Originally from Kumasi, Ghana, a descendant of the Akan people of Ashanti, Nana grew up in Accra, Ghana and the former capital of Ivory Coast Abidjan. She speaks French, Italian, Portuguese, and the principal native language of the Akan Twi fluently.
Inspired by lawyers C. Vernon Mason, Alton Maddox, and Dr. Lennox Hinds and their work on behalf of the people in the Howard Beach, Tawana Brawley, and Central Park Five trials, Nana graduated from Cornell University and earned her law degree from UCLA’s School of Law.
She considers herself an attorney for the people and says that she is dedicated to resisting White supremacy and world domination and chooses to focus her work on helping the disadvantaged and oppressed.
“When I was just getting started the persons who really helped shape my understanding of what it meant to be the people’s attorney were lawyers Chokwe Lumumba and Iris Johnson-Bright.
Lumumba was a New Afrika politician, human rights lawyer, and mayor of Jackson, Miss. who passed away this year, while Johnson-Bright was a legal community activist and social justice advocate known throughout South Central Los Angeles for her dedication to helping the underserved through legal action.
In 1992, while still in law school, Nana worked with Chokwe Lumumba at the Black Law Institute and co-organized and directed the community organizing aspect of the defense for the LA Four Plus, a nickname given to the men charged with the attack on Reginald Denny.
She will always remember winning her first trial.
“I won my first trial on the same say that O.J. Simpson was acquitted,” Nana remembers. “It was a trial for murder and it was my first ever trial.”
That not-guilty verdict and her representation of her client ended up being mentioned on the then-popular Oprah Winfrey Show.
Shortly thereafter, Nana successfully represented a member of the Watts Grape Street Crips who happened to be one of the gang truce leaders who was wrongfully charged with murder. She caught the eye of South Los Angeles Congresswoman Maxine Waters who asked her to consider getting involved with the Black Women’s Forum. Co-founded by Waters, the nonprofit had more than 1,200 African American women in the L.A. area as members. It was through this invitation that Nana served for several years as the executive director of the organization.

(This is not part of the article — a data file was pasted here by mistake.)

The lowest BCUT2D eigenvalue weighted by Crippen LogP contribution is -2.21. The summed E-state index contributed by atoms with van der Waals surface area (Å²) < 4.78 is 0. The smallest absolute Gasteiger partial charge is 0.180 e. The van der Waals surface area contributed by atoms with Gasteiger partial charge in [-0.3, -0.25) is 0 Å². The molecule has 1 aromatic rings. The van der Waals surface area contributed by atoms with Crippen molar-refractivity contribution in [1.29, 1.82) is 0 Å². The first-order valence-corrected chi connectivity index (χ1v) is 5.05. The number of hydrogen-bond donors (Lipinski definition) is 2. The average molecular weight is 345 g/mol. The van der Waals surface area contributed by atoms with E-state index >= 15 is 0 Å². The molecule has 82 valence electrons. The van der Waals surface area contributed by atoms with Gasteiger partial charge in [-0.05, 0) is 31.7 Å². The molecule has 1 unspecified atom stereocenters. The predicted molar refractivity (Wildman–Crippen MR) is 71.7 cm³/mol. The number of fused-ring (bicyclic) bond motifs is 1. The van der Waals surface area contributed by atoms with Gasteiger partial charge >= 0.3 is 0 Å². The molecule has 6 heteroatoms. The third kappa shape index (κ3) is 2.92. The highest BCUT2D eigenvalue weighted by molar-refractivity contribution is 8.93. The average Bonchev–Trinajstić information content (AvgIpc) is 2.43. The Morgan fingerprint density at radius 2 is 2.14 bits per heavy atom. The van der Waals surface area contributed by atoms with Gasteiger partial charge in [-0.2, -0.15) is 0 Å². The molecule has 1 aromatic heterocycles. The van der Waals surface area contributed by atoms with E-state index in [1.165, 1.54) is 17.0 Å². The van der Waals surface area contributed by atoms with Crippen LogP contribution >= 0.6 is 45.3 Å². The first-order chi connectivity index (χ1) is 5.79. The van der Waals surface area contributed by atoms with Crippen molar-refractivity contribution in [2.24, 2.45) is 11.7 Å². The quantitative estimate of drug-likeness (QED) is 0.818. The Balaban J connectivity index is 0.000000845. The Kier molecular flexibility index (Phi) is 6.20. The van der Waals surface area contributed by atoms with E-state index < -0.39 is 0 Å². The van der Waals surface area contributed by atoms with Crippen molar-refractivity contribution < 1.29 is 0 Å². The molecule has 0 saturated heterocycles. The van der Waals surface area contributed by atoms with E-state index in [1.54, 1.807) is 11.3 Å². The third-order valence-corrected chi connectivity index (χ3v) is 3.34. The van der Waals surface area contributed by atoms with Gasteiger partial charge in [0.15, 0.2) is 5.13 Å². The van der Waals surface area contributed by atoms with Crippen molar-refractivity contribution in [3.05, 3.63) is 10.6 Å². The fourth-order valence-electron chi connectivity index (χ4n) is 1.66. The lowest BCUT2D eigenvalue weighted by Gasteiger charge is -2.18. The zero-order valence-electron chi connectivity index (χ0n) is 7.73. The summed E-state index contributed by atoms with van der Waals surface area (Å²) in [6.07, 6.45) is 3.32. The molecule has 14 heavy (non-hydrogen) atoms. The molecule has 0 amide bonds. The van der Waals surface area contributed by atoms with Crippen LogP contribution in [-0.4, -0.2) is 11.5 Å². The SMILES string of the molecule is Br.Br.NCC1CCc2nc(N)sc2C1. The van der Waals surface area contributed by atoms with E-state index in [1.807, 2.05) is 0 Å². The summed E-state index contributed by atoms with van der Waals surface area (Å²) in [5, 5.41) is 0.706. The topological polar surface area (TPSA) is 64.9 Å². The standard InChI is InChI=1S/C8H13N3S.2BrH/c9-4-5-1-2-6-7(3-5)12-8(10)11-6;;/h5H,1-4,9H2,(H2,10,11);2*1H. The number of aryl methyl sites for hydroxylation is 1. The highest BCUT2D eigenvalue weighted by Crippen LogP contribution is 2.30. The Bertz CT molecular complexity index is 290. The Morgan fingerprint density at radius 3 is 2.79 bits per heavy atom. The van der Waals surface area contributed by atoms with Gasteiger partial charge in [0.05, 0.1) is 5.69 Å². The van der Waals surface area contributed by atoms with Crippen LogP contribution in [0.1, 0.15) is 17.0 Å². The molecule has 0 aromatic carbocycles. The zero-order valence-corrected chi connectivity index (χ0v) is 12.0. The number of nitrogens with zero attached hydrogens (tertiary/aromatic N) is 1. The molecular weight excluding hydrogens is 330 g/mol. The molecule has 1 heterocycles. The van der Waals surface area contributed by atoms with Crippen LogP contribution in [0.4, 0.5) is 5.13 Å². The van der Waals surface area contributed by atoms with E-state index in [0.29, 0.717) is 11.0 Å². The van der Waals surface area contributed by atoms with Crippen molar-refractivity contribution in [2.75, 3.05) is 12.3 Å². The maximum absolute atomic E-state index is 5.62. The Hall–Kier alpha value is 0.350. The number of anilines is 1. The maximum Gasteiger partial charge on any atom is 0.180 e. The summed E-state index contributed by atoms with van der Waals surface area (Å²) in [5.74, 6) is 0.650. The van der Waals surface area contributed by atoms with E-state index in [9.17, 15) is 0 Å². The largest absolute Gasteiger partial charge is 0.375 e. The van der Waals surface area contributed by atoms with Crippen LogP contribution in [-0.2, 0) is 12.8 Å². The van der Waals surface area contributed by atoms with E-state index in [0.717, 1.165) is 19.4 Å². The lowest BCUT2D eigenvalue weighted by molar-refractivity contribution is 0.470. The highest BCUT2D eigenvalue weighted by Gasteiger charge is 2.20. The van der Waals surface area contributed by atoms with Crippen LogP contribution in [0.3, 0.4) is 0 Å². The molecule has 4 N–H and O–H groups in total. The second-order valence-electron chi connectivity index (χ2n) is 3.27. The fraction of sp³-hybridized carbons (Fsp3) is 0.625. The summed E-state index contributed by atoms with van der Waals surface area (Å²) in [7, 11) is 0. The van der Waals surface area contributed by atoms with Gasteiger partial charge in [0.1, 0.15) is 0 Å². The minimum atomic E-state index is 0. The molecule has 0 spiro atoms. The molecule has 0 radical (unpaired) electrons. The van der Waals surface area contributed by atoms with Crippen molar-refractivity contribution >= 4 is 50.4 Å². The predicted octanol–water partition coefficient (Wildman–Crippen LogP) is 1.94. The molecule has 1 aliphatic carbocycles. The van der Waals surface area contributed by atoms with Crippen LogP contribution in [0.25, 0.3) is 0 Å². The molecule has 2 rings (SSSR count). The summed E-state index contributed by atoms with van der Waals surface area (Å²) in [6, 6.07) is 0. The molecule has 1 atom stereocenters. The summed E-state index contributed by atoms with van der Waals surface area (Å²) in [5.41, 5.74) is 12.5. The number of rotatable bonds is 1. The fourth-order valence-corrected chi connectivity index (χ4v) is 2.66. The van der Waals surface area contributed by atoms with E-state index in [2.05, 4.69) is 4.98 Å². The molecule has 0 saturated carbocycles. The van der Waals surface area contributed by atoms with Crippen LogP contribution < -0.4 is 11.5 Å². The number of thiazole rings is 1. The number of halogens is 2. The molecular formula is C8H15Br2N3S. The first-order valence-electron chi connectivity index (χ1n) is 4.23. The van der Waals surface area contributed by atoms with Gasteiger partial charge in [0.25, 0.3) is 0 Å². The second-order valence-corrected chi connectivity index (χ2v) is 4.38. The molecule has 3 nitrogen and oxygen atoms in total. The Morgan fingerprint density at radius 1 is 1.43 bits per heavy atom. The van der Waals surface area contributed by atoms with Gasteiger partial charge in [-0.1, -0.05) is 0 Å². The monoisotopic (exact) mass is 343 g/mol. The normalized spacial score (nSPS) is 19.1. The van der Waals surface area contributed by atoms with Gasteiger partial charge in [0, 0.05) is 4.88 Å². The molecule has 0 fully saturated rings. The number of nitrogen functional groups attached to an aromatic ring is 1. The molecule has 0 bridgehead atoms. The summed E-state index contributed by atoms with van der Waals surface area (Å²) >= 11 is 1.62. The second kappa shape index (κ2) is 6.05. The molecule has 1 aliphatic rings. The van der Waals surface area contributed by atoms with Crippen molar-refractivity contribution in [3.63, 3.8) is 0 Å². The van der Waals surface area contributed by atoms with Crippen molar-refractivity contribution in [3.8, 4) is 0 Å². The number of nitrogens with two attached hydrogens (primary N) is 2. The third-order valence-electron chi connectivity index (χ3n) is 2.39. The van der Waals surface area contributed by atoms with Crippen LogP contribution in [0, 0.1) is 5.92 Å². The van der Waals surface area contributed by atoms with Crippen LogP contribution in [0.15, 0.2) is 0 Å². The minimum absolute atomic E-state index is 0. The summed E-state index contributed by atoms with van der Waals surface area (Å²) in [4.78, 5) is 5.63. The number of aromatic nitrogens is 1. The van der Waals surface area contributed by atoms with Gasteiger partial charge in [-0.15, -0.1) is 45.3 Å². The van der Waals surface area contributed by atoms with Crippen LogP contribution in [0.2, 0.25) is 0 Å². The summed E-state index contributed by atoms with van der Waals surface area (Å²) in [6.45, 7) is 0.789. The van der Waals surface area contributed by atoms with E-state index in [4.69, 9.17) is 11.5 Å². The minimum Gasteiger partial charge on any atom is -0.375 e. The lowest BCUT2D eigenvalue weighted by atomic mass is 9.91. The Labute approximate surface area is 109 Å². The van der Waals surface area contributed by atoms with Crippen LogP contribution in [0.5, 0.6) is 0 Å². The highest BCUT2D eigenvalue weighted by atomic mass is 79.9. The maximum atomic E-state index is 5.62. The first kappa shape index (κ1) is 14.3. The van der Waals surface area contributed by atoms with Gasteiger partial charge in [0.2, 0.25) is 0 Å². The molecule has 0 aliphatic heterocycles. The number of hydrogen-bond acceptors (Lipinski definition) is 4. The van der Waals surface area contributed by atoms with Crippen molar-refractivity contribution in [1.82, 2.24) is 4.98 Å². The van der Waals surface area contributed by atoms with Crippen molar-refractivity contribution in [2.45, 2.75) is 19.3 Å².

Nana is also a co-founder and co-director of Human Rights Advocacy, a community based organization dedicated to defending the human rights of Black and oppressed people everywhere.
“We have successfully represented several people wrongfully charged with assault on a police officer.”
In November of 2013, Nana, who cut her teeth in criminal law, made news when she won her first civil case. She represented a Los Angeles Fire Department Black firefighter who sued the city for harassment, racial discrimination, and retaliation. That case resulted in a $1.1 million verdict for the plaintiff.
Today, she runs the Crenshaw Legal Clinic where she provides legal ease workshops regarding knowing your rights. She is intent on empowering people with the information that they need and dispelling what she calls “homie to homie law advice.” The clinic also provides a home for groups that working to abolish the death penalty, freeing political prisoners, and breaking the prison industrial complex.
She is an adjunct professor of Pan African Studies at Cal State Los Angeles and a practitioner of Capoeira Angola, a Brazilian martial art that combines elements of dance, acrobatics and music. She is the director of the Capoeira Angola Center of Mestra Joao Grande.